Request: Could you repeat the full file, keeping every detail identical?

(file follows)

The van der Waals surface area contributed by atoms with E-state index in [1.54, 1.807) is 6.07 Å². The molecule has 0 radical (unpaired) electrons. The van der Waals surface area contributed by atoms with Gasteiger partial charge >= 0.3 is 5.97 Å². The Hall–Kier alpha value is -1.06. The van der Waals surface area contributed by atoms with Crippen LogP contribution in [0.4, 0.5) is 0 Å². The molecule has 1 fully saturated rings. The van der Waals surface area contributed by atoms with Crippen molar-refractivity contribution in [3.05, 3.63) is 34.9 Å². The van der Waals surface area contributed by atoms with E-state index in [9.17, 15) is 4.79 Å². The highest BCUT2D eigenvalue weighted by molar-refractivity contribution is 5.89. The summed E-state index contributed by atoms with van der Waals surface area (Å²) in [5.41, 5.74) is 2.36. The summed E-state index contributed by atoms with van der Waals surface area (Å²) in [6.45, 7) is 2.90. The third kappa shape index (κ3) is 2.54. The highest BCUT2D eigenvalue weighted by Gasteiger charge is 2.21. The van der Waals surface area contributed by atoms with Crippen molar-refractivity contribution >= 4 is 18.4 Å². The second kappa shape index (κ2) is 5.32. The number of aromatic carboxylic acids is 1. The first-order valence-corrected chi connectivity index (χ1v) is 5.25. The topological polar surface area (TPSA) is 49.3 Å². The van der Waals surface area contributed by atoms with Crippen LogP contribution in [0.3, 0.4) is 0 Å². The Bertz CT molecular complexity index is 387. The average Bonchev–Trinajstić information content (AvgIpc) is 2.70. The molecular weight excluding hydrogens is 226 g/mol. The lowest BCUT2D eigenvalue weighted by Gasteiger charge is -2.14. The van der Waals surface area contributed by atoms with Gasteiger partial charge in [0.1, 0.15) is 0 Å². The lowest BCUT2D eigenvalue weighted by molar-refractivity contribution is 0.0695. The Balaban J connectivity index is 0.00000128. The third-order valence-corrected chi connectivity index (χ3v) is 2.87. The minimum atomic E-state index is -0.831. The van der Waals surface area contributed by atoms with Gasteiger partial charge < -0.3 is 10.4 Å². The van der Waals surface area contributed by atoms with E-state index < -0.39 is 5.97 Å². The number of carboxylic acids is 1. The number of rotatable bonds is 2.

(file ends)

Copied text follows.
The van der Waals surface area contributed by atoms with E-state index in [1.54, 1.807) is 6.07 Å². The molecule has 0 radical (unpaired) electrons. The van der Waals surface area contributed by atoms with Gasteiger partial charge >= 0.3 is 5.97 Å². The Hall–Kier alpha value is -1.06. The van der Waals surface area contributed by atoms with Crippen LogP contribution in [0.4, 0.5) is 0 Å². The molecule has 1 fully saturated rings. The van der Waals surface area contributed by atoms with Crippen molar-refractivity contribution in [3.05, 3.63) is 34.9 Å². The van der Waals surface area contributed by atoms with E-state index in [9.17, 15) is 4.79 Å². The highest BCUT2D eigenvalue weighted by molar-refractivity contribution is 5.89. The summed E-state index contributed by atoms with van der Waals surface area (Å²) in [5.41, 5.74) is 2.36. The summed E-state index contributed by atoms with van der Waals surface area (Å²) in [6.45, 7) is 2.90. The third kappa shape index (κ3) is 2.54. The highest BCUT2D eigenvalue weighted by Gasteiger charge is 2.21. The van der Waals surface area contributed by atoms with Crippen molar-refractivity contribution >= 4 is 18.4 Å². The second kappa shape index (κ2) is 5.32. The number of aromatic carboxylic acids is 1. The first-order valence-corrected chi connectivity index (χ1v) is 5.25. The topological polar surface area (TPSA) is 49.3 Å². The van der Waals surface area contributed by atoms with Crippen LogP contribution in [0.3, 0.4) is 0 Å². The Bertz CT molecular complexity index is 387. The average Bonchev–Trinajstić information content (AvgIpc) is 2.70. The molecular weight excluding hydrogens is 226 g/mol. The lowest BCUT2D eigenvalue weighted by Gasteiger charge is -2.14. The van der Waals surface area contributed by atoms with Gasteiger partial charge in [0.1, 0.15) is 0 Å². The lowest BCUT2D eigenvalue weighted by molar-refractivity contribution is 0.0695. The Balaban J connectivity index is 0.00000128. The third-order valence-corrected chi connectivity index (χ3v) is 2.87. The minimum atomic E-state index is -0.831. The van der Waals surface area contributed by atoms with Gasteiger partial charge < -0.3 is 10.4 Å². The van der Waals surface area contributed by atoms with E-state index < -0.39 is 5.97 Å². The number of carboxylic acids is 1. The number of rotatable bonds is 2.